Many Orthodox rabbis today are discussing the roles available for women within Orthodox Judaism. Below is a letter sent by R. Michael J. Broyde to a private RCA discussion list with his thoughts on how the discussion should proceed, posted with his permission. The comments reflect his personal views and not those of this blog or any organization with which he is or has been affiliated.
Rabbi Michael J. Broyde is a law professor at Emory University, Chaver of the Beth Din of America and was the Founding Rabbi of the Young Israel in Atlanta.
There have been many posts over the last few weeks touching on issues related to feminism and halacha, and the more general question of changing traditional Orthodox practices to appear to be more welcoming to some women. It is that issue that I wish to discuss in this post, albeit from a perspective that I think has not been well-fleshed out by other posts, which is from a halachic perspective.
Please excuse the length of this post. As with all of my posts on the RCA listserv, please note that I am speaking for no organization that I am or was involved in, neither Emory that employs me, nor the Young Israel that I was the founding rabbi of, nor the Beth Din of America that entitles me a chaver. Also, I hope you will excuse any typos and the like; as many of you know, my wife is sitting shiva for her mother and thus I have been distracted by many other obligations and responsibilities. Comments and corrections are welcome.
It seems to me that from a halachic perspective there are five distinctly different categories related to women and mitzvot: mitzvot that women are obligated in (but no longer do); mitzvot that women are exempt from; mitzvot â€œneutralâ€; mitzvot that women are discouraged from; and mitzvot that women are forbidden from doing. Each of these requires a different response.
The first category is situations where women are seeking to do mitzvot that they are normatively considered obligated in, but which our community has developed a practice that women do not do. Because of the modern developments of feminism, women now seek to do these mitzvot. There are many examples of such, including the near wholesale recent insistence that women daven shacharit every day (a practice more or less unheard of a century ago in Europe, where only righteous elderly women davened shacharit), to womenâ€™s zimun, to women fasting, to many other types of mitzvot. There is no doubt that much of what motivates some women in these areas is the sincere strive for equality. It seems to me as a matter of halacha that our job in the rabbinate is to encourage people to do mitzvot and to raise the standard level of observance. Even if people start out lacking sincerity, we have a well recognized rule that mitzvot observance sometimes starts insincere and then becomes sincere. This should be the rule we use when we encounter and encourage people (men or women) who wish to undertake the observance of a mitzvah that is obligatory for them to do (or whose lack of observance can only be explained by a dochak halachic reason).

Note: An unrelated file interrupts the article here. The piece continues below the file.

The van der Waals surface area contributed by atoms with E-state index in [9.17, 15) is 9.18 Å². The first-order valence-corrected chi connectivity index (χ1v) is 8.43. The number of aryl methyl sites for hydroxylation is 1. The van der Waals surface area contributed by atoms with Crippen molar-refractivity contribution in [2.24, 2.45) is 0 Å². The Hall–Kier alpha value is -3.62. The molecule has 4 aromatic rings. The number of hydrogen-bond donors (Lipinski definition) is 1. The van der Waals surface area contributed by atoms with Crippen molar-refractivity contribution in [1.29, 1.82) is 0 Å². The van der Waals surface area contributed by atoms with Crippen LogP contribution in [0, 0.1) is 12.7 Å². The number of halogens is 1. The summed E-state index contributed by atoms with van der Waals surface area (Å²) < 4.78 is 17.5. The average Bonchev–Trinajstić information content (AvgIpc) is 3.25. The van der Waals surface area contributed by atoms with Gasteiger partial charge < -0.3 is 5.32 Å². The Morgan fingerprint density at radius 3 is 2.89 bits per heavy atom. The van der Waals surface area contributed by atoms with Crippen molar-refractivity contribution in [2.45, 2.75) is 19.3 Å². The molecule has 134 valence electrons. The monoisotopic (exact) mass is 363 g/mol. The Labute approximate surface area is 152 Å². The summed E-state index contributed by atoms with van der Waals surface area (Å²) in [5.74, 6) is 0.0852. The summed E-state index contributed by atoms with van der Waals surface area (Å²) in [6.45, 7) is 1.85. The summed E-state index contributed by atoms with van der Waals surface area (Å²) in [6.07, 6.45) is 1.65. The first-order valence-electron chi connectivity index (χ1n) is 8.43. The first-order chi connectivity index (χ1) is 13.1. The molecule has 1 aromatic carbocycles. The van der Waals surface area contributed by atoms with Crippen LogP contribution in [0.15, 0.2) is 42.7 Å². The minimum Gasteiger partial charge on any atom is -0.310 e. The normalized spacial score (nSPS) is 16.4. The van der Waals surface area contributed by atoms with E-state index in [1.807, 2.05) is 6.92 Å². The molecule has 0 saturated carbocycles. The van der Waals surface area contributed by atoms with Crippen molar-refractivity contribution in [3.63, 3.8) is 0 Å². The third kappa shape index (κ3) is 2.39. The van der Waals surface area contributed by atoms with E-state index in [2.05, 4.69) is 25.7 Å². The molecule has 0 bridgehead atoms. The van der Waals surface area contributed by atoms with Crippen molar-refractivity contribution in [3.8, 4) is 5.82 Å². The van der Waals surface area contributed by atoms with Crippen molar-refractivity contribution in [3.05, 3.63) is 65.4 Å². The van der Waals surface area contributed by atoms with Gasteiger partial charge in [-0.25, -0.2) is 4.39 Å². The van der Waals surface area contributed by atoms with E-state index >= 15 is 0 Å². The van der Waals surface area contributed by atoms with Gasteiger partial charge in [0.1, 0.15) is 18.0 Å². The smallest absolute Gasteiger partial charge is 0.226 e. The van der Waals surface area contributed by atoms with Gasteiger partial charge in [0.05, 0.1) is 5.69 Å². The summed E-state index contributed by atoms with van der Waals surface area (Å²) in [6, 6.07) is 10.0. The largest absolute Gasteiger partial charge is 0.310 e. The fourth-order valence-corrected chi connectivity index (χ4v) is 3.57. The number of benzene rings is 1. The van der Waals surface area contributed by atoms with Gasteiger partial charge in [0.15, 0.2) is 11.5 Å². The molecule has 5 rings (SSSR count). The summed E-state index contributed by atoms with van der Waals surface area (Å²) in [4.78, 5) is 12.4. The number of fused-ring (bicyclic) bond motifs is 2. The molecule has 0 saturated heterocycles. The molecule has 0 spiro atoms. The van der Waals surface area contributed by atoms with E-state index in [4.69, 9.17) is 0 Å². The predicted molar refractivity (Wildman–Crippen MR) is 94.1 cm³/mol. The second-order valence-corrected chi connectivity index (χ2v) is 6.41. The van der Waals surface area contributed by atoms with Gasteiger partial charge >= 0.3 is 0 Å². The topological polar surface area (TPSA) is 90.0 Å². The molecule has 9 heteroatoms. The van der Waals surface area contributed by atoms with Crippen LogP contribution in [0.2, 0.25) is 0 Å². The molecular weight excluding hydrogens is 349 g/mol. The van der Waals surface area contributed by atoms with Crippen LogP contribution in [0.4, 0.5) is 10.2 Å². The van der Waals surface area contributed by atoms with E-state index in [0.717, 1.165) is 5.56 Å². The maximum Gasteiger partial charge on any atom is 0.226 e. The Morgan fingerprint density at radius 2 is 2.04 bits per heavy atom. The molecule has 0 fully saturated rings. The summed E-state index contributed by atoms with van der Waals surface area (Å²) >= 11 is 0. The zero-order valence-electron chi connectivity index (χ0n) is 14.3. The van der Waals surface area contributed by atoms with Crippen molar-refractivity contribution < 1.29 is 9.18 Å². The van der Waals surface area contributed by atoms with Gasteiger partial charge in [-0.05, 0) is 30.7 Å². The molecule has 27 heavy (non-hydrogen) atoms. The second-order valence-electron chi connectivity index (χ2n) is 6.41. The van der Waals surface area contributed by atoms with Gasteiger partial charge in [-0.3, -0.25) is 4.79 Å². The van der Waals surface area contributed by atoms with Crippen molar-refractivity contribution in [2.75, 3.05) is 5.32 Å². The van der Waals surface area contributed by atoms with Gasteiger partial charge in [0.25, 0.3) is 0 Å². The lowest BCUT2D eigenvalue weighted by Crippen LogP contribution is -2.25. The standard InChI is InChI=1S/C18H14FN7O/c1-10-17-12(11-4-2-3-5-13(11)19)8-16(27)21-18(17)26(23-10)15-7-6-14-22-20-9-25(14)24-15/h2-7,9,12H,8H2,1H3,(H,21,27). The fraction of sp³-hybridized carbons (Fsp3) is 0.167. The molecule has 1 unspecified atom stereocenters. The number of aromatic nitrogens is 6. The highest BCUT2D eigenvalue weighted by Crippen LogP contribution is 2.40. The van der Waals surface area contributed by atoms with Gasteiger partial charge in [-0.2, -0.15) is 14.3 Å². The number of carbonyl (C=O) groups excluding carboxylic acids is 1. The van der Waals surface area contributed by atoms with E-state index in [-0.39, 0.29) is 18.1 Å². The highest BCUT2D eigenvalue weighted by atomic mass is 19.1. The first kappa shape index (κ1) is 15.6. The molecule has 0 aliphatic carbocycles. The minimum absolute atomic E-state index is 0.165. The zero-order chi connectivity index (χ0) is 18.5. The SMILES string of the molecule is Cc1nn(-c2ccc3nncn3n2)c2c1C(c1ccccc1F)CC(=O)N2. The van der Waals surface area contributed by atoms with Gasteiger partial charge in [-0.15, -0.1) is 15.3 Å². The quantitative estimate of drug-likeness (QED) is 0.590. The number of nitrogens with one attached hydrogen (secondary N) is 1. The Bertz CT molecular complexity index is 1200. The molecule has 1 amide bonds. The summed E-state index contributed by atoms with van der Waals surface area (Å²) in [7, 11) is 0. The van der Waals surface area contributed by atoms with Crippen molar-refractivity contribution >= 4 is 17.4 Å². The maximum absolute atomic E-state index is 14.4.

The second case is a situation where a women wishes to do a mitzvah that she is clearly exempt from, but which, if she does, is a mitzvah for her to do, such as sitting in a sukkah or shaking a lulav. Certainly, according to minhag ashkenaz we view such activity as religiously proper and a maaseh mitzvah and as a general matter ought to be encouraged also, even when the motives of the person seeking to do the mitzvah are insincere. This is even more so true when our custom encouraged women to do these mitzvot, and I think is generally true in the abstract. Except for donning tefillin (where there is a serious halachic case discouraging such a practice), it ought to be the job of the rabbinate not to discourage the performance of mitzvot, even when the motives of the do-er of mitzvot are insincere. It seems to me that the conclusion of this category is similar to that of the first category.